ETA on Linux and Galileo

Jim Campi

Active Member
#63
Gentlemen,
When Galileo becomes available, what are the expected benefits? I understand that additional sats in view are an advantage. How does this translate to real work performance and/or increased accuracy/precision?
 
#64
Galileo satellites are a stronger signal. The hope is that this will improve positioning under canopy. I don't think it will make a whole lot of difference in the open. I would be happy if I could survey in the summer like I can in the winter, but I think once a full Galileo constellation is up and running we will be extremely surprised. Hope this helps.
 

Jim Campi

Active Member
#65
Hi Clay,

This is extremely helpful. I have been waiting for a good time to upgrade my T2. If Galileo will be online and operational within 12 mos I may consider replacing my T2. I suppose the reasonable options are a T1M and/or T3 (I have only seen one ortwo members mention this unit). If there a T3 under development, perhaps it will support Galileo...
 

Darren Clemons

Well-Known Member
#66
Hi Clay,

This is extremely helpful. I have been waiting for a good time to upgrade my T2. If Galileo will be online and operational within 12 mos I may consider replacing my T2. I suppose the reasonable options are a T1M and/or T3 (I have only seen one ortwo members mention this unit). If there a T3 under development, perhaps it will support Galileo...
Jim
Galileo IS online and fully operational. It’s just a matter of Jfield incorporating it in its software to process the corrections. Some states CORS stations are already using it as well.
Supposedly, (very suspect with the wait time we’ve had with Linux however), we are only weeks away from being able to fully use it with any combination of LS/LS or a T1m/LS base rover combination.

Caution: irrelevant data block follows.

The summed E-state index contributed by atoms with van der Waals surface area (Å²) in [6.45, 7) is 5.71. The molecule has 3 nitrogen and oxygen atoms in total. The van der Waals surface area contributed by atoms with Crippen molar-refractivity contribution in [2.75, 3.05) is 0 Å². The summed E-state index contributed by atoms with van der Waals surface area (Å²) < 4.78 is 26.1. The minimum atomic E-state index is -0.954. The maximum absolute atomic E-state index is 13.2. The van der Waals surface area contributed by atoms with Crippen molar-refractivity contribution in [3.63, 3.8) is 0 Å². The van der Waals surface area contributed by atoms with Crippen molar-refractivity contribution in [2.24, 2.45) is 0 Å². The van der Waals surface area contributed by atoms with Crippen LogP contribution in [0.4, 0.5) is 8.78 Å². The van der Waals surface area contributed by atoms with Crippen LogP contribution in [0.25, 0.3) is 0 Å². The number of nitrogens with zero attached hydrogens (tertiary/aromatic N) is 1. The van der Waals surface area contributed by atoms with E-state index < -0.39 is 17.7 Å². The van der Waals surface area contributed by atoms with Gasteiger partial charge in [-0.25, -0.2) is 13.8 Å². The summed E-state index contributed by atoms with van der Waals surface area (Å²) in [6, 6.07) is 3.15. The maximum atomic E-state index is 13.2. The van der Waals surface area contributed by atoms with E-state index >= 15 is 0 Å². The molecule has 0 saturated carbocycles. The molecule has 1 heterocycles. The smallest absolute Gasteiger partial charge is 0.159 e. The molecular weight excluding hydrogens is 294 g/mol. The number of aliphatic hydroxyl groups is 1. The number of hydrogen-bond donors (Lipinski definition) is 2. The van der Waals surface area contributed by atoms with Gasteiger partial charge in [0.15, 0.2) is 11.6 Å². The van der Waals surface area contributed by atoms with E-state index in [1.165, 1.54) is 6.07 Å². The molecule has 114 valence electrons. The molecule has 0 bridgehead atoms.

I work in extremely dense coverage and have seen up to six Galileo sats at any one time in the last few weeks.
Also, as Clay mentioned, ALL of these I’ve been seeing have extremely strong signal, even in dense coverage, so hopefully the change will be very noticeable.
 

Matt Johnson

Well-Known Member
5PLS
#67
I wouldn’t say the Galileo constellation is fully operational yet. Presently it has 22 satellites in orbit, 14 of which are operational and another 4 that are in commissioning. It is expected to be fully operational by 2020 with 24 operational satellites.
 

Darren Clemons

Well-Known Member
#69
I wouldn’t say the Galileo constellation is fully operational yet. Presently it has 22 satellites in orbit, 14 of which are operational and another 4 that are in commissioning. It is expected to be fully operational by 2020 with 24 operational satellites.
Thanks for correcting me Matt. I misspoke. I only meant they were operational, not fully, which, of course is why the max we see now is four to six at any given day. When all 24 are online, we’ll see 9 to 12 as we do with GPS and GNSS sats. Oh how we wait for that day!
 

Shawn Billings

Shawn Billings
5PLS
#72
Yes. We've been testing it for a few weeks. But I've been so covered up with survey work that I haven't had the time to test it lately like the others have. It does exist and it is coming soon. But we don't want to release something that will be buggy. From what I've seen it fixes the issues we have with the camera crashing the system intermittently with Windows OS.
 

Darren Clemons

Well-Known Member
#77
Linux finally here.....Galileo getting very close I believe? Any news on release date for Jfield?
I was SO hoping to get to see this improvement in August and September before the leaves fall. Right now is the most challenging time of year, I believe, for RTK in heavy coverage.
I’ve actually found the “upgrade” link through my old orders for one of my T1M in hopes to have it completely ready when it comes out!